While businesses of all sizes are targeted by cybercriminals, small- to medium-sized companies are often the biggest targets because they are less likely to have strong security safeguards. By employing various methods like phishing emails, compromised websites and malware, fraudsters have expanded their efforts to steal your confidential information and valuable funds.
Understanding Wire Fraud
Simply put, wire fraud is a scheme that attempts to defraud or obtain money based on false representation or promises. While situations may vary, the basic concept remains the same:
- The criminal contacts the customer with a fraudulent wire transfer request.
- The customer initiates a wire transfer request without proper verification to ensure the request is legitimate.
- The bank receives the transfer request from the customer.
- Funds are wired to the criminal’s account and may never be recovered by the customer.
Verify, Verify, Verify
By keeping a few precautions in mind, you may save yourself and your business from becoming the unsuspecting victim of wire fraud. Keep these tips in mind:
- Verify changes in vendor payment locations and confirm requests for transfer of funds. Contact the email sender or vendor—in person or by using a known telephone number—after receiving instructions to change where your funds are sent. Never initiate any changes based only on email communication or respond to the email request directly. Also, take notice of red flags like bad grammar and spelling mistakes in the email.
- Implement a call-back verification process when setting up payments for new vendors or making changes to existing vendors. Fraudsters frequently impersonate company executives to convince employees to transfer funds. By implementing a call-back verification process, you can ensure the request is authentic.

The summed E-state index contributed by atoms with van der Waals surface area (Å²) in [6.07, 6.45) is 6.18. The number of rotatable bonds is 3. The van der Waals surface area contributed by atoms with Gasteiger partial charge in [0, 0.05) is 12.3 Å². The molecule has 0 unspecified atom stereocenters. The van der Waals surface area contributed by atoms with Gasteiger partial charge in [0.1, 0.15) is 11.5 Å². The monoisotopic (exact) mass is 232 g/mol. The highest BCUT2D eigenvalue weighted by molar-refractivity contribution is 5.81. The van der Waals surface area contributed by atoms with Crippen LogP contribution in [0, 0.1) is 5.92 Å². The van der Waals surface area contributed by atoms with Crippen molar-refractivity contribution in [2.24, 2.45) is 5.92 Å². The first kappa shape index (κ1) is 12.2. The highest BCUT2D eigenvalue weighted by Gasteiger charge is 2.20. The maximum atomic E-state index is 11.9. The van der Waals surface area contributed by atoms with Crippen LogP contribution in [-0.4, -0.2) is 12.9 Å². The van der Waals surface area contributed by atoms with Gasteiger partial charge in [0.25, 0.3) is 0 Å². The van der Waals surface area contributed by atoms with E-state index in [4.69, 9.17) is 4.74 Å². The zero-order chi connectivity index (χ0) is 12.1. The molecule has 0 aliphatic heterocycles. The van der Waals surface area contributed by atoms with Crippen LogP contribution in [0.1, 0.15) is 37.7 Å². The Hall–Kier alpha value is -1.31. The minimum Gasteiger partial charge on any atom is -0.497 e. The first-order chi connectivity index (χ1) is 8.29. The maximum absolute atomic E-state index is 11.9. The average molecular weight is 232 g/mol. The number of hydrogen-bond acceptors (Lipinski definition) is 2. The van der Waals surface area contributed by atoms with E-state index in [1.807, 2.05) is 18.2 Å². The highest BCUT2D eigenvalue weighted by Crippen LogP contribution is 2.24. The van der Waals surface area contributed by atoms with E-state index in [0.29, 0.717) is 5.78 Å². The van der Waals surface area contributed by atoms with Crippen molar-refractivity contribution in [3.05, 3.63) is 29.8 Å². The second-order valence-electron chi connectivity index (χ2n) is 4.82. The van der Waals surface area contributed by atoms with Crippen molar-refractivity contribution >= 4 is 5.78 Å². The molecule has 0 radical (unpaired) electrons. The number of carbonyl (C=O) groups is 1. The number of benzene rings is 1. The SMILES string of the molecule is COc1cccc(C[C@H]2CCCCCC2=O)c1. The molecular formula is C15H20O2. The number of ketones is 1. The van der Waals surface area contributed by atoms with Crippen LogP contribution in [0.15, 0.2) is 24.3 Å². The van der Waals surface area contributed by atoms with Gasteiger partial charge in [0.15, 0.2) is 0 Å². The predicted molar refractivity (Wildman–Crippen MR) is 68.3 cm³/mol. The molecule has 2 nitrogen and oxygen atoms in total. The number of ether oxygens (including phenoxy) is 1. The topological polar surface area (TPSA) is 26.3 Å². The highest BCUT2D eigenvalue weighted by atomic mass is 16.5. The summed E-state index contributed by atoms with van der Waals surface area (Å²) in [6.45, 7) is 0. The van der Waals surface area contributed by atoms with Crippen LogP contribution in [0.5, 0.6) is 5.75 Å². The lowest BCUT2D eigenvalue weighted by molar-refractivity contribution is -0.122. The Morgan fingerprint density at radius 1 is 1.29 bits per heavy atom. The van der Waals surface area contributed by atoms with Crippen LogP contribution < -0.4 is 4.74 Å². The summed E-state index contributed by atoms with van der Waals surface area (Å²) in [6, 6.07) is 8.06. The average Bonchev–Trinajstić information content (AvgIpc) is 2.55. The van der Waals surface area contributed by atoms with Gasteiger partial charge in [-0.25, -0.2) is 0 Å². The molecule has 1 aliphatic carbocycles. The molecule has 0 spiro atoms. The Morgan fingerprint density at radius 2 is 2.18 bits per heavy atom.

- Investigate unique requests for payment that are out of the ordinary payment arrangement by confirming them by phone with the vendor.
- Distrust any requests for secrecy or pressure to act quickly.
- Consider financial security procedures that include a two-step verification process for ACH and wire transfer payments. This process helps protect your identity and money.
- Create an intrusion detection system with rules that flag emails with extensions that are similar to company email but not exactly the same. A relatively small difference in an email extension (such as “.co” instead of “.com”) or a few letters switched in a company name (like “abccompany.com” becoming “acbcompany.com”) can direct your email from a real business to a scammer.
If you think you might be a victim of wire fraud, contact your Busey Treasury Management team, local Busey branch or our Customer Care team immediately by visiting busey.com or calling 1.800.67 | Busey.
For additional tips on avoiding wire fraud and other online scams, visit the Information Security section of Busey’s Money Matters blog.